With high returns on cash deposits, why risk money in private markets?

Burning money
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Ziad Mabsout
August 15, 2023
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Cash savers are currently reaping the benefits of the highest returns seen in almost two decades, with some accounts offering interest rates exceeding 5%. As a result, individuals are increasingly turning to cash individual savings accounts ("ISAs"), committing more funds than in the past five years. However, the impact of inflation on the real value of savings must not be overlooked, prompting investors to explore alternative opportunities to optimize their returns.

While cash provides certainty in its nominal value - £100 today will remain £100 inthe future, its spending power is not guaranteed. Low inflation may help sustain the money's purchasing power to some extent, high inflation can swiftly erode it.

Imagine you have £100 in your savings account today. You decide to leave it there for two years to see how it grows. However, during those two years, prices for everyday things, like groceries and gas, start going up due to inflation.

After one year, your £100 will grow by 5%. So, it will become £100 + (£100 x 0.05) = £105. In the second year, your £105 will increase by 5%: £105 + (£105 x 0.05) = £110.25.

So, after two years, you'll have £110.25 in your savings account. It might seem like you've made a profit because the number got bigger, but here's the catch: Even though you have more money than you started with, the prices of things you want to buy have also gone up. In other words, the money you have now can't buy as much as it could when you first saved £100.

The real value of the cash savings after two years can be calculated as follows:

Real Value = Initial Value / (1+ Inflation Rate) ^ Number of Years = £110.25 / (1 + 0.08) ^2 ≈ £94.58

So, after two years, the real value of the cash savings is approximately £94.58.

Source: Bank of England and FRED Economic Data

The impact of time becomes crucial when evaluating the effect of inflation. Cash may exhibit better performance against inflation over short periods. However, over longer durations, cash tends to underperform, even during periods of relatively low inflation.

As evidenced in the graph, cash returns after accounting for inflation, also known as "real" returns, continue to be negative, despite the significant increase in interest rates. Negative returns imply losses.

Investing offers investors, the potential for long-term growth and the ability to surpass inflation. Although investments carry inherent risks, historical data consistently demonstrates that private market investments have delivered substantial returns. Private market investments, such as real estate, have historically acted as an inflation hedge, as their values can rise with inflation, helping to preserve purchasing power.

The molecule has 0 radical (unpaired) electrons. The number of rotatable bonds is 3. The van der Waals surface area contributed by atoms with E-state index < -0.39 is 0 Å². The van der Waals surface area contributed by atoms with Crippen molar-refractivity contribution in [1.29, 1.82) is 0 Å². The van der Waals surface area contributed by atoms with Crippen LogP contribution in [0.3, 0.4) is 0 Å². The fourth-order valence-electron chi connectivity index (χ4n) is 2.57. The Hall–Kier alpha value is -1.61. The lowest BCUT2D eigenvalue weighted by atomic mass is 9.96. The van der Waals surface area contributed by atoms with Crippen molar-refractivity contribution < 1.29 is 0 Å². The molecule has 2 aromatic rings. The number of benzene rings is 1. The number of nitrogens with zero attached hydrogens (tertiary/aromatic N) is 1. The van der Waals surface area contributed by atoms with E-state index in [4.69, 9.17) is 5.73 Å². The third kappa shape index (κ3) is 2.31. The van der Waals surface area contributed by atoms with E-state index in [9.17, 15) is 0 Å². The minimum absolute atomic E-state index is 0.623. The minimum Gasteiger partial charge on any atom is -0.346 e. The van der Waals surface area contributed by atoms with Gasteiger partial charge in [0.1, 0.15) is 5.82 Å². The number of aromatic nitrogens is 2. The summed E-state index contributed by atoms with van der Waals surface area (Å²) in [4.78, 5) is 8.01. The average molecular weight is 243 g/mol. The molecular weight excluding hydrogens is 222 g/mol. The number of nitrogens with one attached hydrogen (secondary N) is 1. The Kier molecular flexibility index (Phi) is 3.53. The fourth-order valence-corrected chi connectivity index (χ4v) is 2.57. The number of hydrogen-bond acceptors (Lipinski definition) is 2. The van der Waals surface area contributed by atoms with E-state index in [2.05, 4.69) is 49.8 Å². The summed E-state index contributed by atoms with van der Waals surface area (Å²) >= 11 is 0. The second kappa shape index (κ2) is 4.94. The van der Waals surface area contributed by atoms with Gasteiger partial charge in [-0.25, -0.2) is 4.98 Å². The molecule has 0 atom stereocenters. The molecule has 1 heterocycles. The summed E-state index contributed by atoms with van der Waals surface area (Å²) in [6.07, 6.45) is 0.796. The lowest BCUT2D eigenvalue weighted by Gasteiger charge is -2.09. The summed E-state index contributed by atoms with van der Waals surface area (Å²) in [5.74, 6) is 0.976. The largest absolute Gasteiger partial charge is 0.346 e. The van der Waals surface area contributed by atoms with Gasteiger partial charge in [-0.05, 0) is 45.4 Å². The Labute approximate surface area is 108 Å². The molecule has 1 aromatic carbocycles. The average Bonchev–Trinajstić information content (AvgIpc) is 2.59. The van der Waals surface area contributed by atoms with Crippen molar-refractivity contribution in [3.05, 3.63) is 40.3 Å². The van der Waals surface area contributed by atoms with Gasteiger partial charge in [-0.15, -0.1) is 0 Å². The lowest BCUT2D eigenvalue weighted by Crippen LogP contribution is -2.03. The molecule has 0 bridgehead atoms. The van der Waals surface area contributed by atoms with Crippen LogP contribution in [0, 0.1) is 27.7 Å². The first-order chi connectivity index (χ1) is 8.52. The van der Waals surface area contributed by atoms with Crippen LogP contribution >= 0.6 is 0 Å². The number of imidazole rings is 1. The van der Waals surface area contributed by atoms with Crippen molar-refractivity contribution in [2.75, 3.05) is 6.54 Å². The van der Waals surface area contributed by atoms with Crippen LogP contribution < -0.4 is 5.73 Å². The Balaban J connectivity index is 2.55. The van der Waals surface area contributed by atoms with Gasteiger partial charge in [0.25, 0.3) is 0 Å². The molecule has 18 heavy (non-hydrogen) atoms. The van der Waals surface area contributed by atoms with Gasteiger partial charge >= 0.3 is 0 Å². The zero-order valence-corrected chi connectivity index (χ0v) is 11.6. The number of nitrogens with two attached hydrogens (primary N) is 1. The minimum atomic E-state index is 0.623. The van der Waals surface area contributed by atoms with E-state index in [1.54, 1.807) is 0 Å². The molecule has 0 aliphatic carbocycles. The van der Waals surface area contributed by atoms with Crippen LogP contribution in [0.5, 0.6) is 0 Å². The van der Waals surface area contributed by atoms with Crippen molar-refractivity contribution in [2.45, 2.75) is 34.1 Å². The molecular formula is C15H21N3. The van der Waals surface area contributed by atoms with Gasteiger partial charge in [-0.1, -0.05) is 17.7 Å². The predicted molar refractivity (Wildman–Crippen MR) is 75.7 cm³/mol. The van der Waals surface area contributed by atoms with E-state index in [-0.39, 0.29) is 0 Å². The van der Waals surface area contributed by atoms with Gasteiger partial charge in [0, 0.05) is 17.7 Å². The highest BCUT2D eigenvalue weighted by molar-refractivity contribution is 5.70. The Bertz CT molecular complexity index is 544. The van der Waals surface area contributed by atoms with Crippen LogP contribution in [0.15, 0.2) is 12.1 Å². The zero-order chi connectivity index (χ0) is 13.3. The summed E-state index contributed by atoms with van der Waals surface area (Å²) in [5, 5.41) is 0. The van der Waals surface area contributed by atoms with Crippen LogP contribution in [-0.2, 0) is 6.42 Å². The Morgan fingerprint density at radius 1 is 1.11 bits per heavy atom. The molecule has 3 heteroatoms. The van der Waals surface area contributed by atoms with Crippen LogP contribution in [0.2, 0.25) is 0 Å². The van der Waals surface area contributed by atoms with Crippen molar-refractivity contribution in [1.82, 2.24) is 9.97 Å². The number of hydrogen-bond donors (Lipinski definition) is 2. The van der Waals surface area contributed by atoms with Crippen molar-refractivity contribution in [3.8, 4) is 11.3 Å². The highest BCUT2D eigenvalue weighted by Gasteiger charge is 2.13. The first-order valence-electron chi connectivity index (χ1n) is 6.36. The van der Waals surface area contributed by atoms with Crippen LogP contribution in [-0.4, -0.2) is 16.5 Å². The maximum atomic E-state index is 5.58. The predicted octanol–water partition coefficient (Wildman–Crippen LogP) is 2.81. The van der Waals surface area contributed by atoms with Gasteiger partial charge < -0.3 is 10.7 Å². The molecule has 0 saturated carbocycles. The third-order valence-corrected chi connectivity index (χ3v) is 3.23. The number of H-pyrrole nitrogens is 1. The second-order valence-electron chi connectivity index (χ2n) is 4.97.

In the private market investment scenario, instead of keeping the £100 in a savings account, you decide to invest it in a private market opportunity. Let's assume this investment has historically shown an average annual return of 10%.

          Year 0 (Initial Investment): £100 (Invested in Private Market Opportunity)

          Year 1 (Private Market Return at 10%): £100 + (£100 x 0.1) = £110

          Year 2 (Private Market Return at 10%): £110 + (£110 x 0.1) = £121

The real value of your investment after two years can be calculated as follows:

Real Value = Initial Value / (1+ Inflation Rate) ^ Number of Years = £121 / (1 + 0.08) ^2 ≈ £103.74

As you can see, the investment in the private market opportunity outperformed the cash savings in terms of preserving and growing your wealth. While the cash savings grew, its purchasing power diminished due to the impact of inflation. On the other hand, the private market investment demonstrated higher returns, which helped protect the real value of your money and maintain its purchasing power over the two-year period.

Source: Pitchbook - Private Markets IRR by Vintage

It is imperative to acknowledge that both cash and private market investments entail risks. While cash may appear to be a safer asset, even the most attractive savings rates available today may not be sufficient to preserve the real value of deposits. Conversely, private market investments possess the potential to generate significant returns over the long term, despite market fluctuations.

Investors should carefully consider the limitations of relying solely on cash savings to combat inflation. Diversifying investments into the private market offers potential for long-term growth and outpacing inflation. However, cautious approach and expert guidance are essential to mitigate risks. Investing provides a means to preserve and grow wealth in the face of inflation, making it an attractive option for affluent investors.